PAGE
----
Bureau of Immigration (BI) Commissioner Norman Tansingco warned that the recruitment of Filipinos who are trafficked and recruited by syndicates to work for illegal online gaming operations abroad is continuing, based on interceptions made by BI personnel recently, Tansingco noted how interceptions by immigration officers of Filipinos who attempt to leave abroad after being hired to work overseas for illegal gambling establishments have been continuing recently.
“Many of these passengers, disguised as tourists, are usually bound for Thailand while others are destined for Cambodia or Myanmar. These recruitment scams show no sign of stopping. This explains why our officers at the airport are doubly strict in allowing the departure of Filipino tourists with doubtful travel purpose. We are duty-bound to protect our citizens from being victimized by these trafficking syndicates,” he said.
Just last March 8, a female passenger was stopped from boarding her flight to Singapore after she admitted to immigration officers at the Ninoy Aquino International Airport (NAIA) Terminal 3 that she was recruited for an offshore gaming company in Thailand by someone on Facebook who promised her a salary of US$1,000 a month.On March 9, BI officers at NAIA Terminal 3 also barred from leaving five Bangkok-bound passengers.
All five passengers initially claimed they were legitimate tourists and claimed to be friends traveling for a vacation abroad. However, immigration officers noted numerous inconsistencies in their statements, including basic details about their travel and relationship with each other.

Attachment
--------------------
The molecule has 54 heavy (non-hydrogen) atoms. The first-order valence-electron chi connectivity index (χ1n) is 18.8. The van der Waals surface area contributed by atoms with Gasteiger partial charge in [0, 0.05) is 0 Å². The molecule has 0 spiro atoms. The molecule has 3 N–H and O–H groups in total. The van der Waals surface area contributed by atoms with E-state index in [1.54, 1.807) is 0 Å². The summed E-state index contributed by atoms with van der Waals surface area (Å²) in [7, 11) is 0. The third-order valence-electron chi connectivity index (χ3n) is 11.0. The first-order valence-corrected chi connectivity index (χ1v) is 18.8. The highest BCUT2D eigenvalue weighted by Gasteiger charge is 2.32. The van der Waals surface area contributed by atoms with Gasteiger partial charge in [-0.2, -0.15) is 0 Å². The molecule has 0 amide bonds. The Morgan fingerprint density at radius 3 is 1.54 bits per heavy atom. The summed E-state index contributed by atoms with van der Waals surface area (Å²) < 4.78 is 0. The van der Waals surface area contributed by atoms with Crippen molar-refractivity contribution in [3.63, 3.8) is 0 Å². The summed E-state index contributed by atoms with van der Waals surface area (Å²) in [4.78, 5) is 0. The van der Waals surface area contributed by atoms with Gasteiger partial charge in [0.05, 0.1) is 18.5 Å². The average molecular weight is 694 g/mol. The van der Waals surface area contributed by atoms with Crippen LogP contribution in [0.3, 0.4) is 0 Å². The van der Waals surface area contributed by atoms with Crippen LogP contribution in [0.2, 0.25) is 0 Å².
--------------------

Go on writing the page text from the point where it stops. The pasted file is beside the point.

That same day, a male passenger arrived at the NAIA Terminal 2 after he was repatriated from Myanmar where he had worked as a crypto scammer under unjust and inhumane conditions.
He recounted his ordeal such as his being forced to work for 16 hours a day, unable to eat properly and subjected to physical harm by his employers if he fails to meet his quota.
Another male passenger was repatriated last March 15 at the NAIA Terminal 2 from Cambodia. The victim shared that he claimed that he was a tourist bound for Bangkok upon his departure from Manila, but was enticed to transfer to Cambodia where he was offered a job in an online casino.
The victim recounted that he was compensated less than what was agreed on, and when he said that he will resign, his employers threatened him that they will burn his passport. He later escaped to seek assistance from the Philippine Embassy in Phnom Penh.
“We hear these stories again and again, yet every day we still see victims being enticed to work abroad We remind aspiring OFWs not to seek employment through illegal means, but through the Department of Migrant Workers to prevent abuse and exploitation,” Tansingco said.